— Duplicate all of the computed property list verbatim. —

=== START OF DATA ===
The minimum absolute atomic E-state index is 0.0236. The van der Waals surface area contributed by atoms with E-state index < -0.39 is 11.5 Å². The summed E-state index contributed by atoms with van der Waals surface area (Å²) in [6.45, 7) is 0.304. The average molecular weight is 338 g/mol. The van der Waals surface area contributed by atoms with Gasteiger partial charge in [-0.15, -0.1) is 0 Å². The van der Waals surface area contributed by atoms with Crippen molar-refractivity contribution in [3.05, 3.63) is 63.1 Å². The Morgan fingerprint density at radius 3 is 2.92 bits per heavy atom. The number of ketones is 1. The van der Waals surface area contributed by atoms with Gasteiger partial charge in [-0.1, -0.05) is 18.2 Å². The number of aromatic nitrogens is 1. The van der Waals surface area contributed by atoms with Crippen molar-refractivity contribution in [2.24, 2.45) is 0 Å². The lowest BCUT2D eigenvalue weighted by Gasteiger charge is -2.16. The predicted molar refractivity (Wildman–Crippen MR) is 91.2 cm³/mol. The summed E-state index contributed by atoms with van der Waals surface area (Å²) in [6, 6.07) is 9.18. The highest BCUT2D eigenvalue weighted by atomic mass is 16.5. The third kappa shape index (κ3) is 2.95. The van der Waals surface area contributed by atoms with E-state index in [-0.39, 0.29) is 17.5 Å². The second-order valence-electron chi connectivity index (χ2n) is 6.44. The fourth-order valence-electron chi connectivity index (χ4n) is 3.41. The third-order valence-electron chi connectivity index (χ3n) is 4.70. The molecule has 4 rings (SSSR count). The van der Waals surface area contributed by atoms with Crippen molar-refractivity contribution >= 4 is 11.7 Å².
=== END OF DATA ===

The minimum absolute atomic E-state index is 0.0236. The van der Waals surface area contributed by atoms with E-state index < -0.39 is 11.5 Å². The summed E-state index contributed by atoms with van der Waals surface area (Å²) in [6.45, 7) is 0.304. The average molecular weight is 338 g/mol. The van der Waals surface area contributed by atoms with Gasteiger partial charge in [-0.15, -0.1) is 0 Å². The van der Waals surface area contributed by atoms with Crippen molar-refractivity contribution in [3.05, 3.63) is 63.1 Å². The Morgan fingerprint density at radius 3 is 2.92 bits per heavy atom. The number of ketones is 1. The van der Waals surface area contributed by atoms with Gasteiger partial charge in [-0.1, -0.05) is 18.2 Å². The number of aromatic nitrogens is 1. The van der Waals surface area contributed by atoms with Crippen molar-refractivity contribution in [2.24, 2.45) is 0 Å². The lowest BCUT2D eigenvalue weighted by Gasteiger charge is -2.16. The predicted molar refractivity (Wildman–Crippen MR) is 91.2 cm³/mol. The summed E-state index contributed by atoms with van der Waals surface area (Å²) in [6, 6.07) is 9.18. The highest BCUT2D eigenvalue weighted by atomic mass is 16.5. The third kappa shape index (κ3) is 2.95. The van der Waals surface area contributed by atoms with E-state index in [-0.39, 0.29) is 17.5 Å². The second-order valence-electron chi connectivity index (χ2n) is 6.44. The fourth-order valence-electron chi connectivity index (χ4n) is 3.41. The third-order valence-electron chi connectivity index (χ3n) is 4.70. The molecule has 4 rings (SSSR count). The van der Waals surface area contributed by atoms with Crippen molar-refractivity contribution >= 4 is 11.7 Å².